The boundaries and names shown and the designations used on this map do not imply official endorsement or acceptance by the United Nations. Final boundary between the Republic of Sudan and the Republic of South Sudan has not yet been determined. *Dotted line represents approximately the Line of Control in Jammu and Kashmir agreed upon by India and Pakistan. The final status of Jammu and Kashmir has not yet been agreed upon by the parties.
Only 1 in 2 births in sub-Saharan Africa and South Asia are attended by a skilled provider
Only 1 in 2 births in sub-Saharan Africa and South Asia are attended by a skilled provider
Note: The size of each pie chart represents the number of births in each region in 2013.
Estimates are based on a subset of 134 countries with available data for the period 2009–2013 covering 85% of births worldwide. Regional estimates represent data from countries covering at least 50% of each region. The sum of the regional births presented above does not add up to the world total, as there are additional countries outside of these regions that are not shown in the figure. These countries are primarily high- and upper-middle-income countries located in Australasia, Europe and North America.
Source: UNICEF global databases 2014 based on MICS, DHS, other national sources and UN Population Division.
Skilled care during childbirth and access to emergency obstetric care, when required, are the two most critical interventions needed to ensure safe motherhood. Worldwide, about one third of births take place without the assistance of skilled health personnel. In 2013 alone, this translated into more than 40 million unattended births, over 80 per cent of which were in South Asia and sub-Saharan Africa.
Sub-Saharan Africa and South Asia, which together represent over 85 per cent of all maternal deaths worldwide, also have the lowest levels of skilled attendance at birth. Regional averages range from about 50 per cent in South Asia and sub-Saharan Africa to a high of 99 per cent in Central and Eastern Europe and the Commonwealth of Independent States (CEE/CIS).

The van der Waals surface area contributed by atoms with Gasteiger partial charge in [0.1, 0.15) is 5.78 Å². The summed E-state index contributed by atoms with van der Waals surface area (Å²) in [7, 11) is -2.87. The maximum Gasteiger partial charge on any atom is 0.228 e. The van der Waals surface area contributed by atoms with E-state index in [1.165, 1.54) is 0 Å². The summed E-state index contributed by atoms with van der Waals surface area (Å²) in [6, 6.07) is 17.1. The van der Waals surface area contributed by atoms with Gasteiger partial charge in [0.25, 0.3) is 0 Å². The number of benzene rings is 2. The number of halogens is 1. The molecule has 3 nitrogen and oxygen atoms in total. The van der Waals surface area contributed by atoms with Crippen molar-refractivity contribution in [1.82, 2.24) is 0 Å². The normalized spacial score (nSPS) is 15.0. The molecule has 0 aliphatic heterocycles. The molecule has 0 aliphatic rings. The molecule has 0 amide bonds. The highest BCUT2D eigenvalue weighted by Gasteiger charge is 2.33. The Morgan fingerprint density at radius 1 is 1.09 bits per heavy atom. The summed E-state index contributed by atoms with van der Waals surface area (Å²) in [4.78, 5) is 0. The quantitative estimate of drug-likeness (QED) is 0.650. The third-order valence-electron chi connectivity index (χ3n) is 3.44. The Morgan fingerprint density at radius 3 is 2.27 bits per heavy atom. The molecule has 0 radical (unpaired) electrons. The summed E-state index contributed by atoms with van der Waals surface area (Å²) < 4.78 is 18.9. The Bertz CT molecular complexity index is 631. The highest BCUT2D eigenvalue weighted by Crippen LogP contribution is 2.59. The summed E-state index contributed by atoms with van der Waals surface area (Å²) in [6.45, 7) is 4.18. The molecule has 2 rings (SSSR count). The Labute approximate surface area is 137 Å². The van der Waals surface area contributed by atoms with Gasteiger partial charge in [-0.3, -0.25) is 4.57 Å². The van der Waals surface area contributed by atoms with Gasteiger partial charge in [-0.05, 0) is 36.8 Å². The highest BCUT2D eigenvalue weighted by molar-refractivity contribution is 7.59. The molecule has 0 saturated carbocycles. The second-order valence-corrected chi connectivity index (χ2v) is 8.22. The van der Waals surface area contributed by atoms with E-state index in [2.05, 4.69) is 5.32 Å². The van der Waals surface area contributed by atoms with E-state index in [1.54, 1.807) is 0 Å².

Despite substantial progress over the last two decades, inadequate or non-existent care during pregnancy and delivery is largely responsible for the annual deaths of an estimated 289,000 mothers and 2.8 million newborns in the first month of life. Indeed, roughly three quarters of all maternal deaths take place during delivery and in the immediate postpartum period.
To improve maternal and newborn survival, skilled health personnel (a doctor, nurse or midwife) should be capable of handling normal deliveries safely. They must also be able to recognize warning signs for complications and refer the mother to emergency care. Non-skilled attendants, including traditional birth attendants, whether trained or untrained, can neither predict nor cope with serious complications such as haemorrhage or sepsis, which are the leading killers of mothers during and after childbirth.
DISPARITIES IN COVERAGE
Globally, just over half of all births among rural mothers are attended by skilled health personnel, compared to 86 per cent among urban mothers. The largest gaps are observed in poor countries. Some of the greatest differentials are found in sub-Saharan Africa and South Asia, where women in urban areas are almost twice as likely as women in rural areas to deliver with help from skilled health personnel.
Large disparities in delivery care are also observed across wealth quintiles. Globally, women in the richest 20 per cent of the population are almost three times more likely than women in the poorest quintile to have a skilled birth attendant at delivery (85 per cent versus 33 per cent). Again, differences across wealth quintiles are largest in sub-Saharan Africa and South Asia.
DELIVERY IN HEALTH FACILITIES
In many countries, particularly middle- and high-income countries, a large proportion of babies are delivered in health facilities. Delivery in health facility increases access to appropriate equipment and supplies available on site or through immediate referral to a higher level facility. However it remains essential to ensure that the delivery is carried out by skilled health personnel, capable to anticipating or detecting signs and symptoms of complications. In East Asia and the Pacific as well as in Latin America and the Caribbean, about 9 in 10 births occur in health facilities. In contrast, in sub-Saharan Africa and South Asia where the burden of maternal and newborn deaths is highest, only about half of births (50 per cent and 47 per cent respectively) are delivered in a health facility.
DELIVERY BY CAESAREAN SECTION
Caesarean section (‘C-section’) can be a life-saving intervention and is an essential part of comprehensive emergency obstetric care. It is estimated that 5 per cent to 15 per cent of births require C-sections.
A C-section rate below 5 per cent suggests that some women who need the procedure do not have access to it, which endangers their lives and those of their babies. Country estimates suggest that women in high burden countries especially in rural areas, lack access to this critical intervention at delivery. On the other hand, some countries have coverage exceeding 15 per cent, which suggests potential overuse of this procedure, exposing women to unnecessary risks associated with major surgery.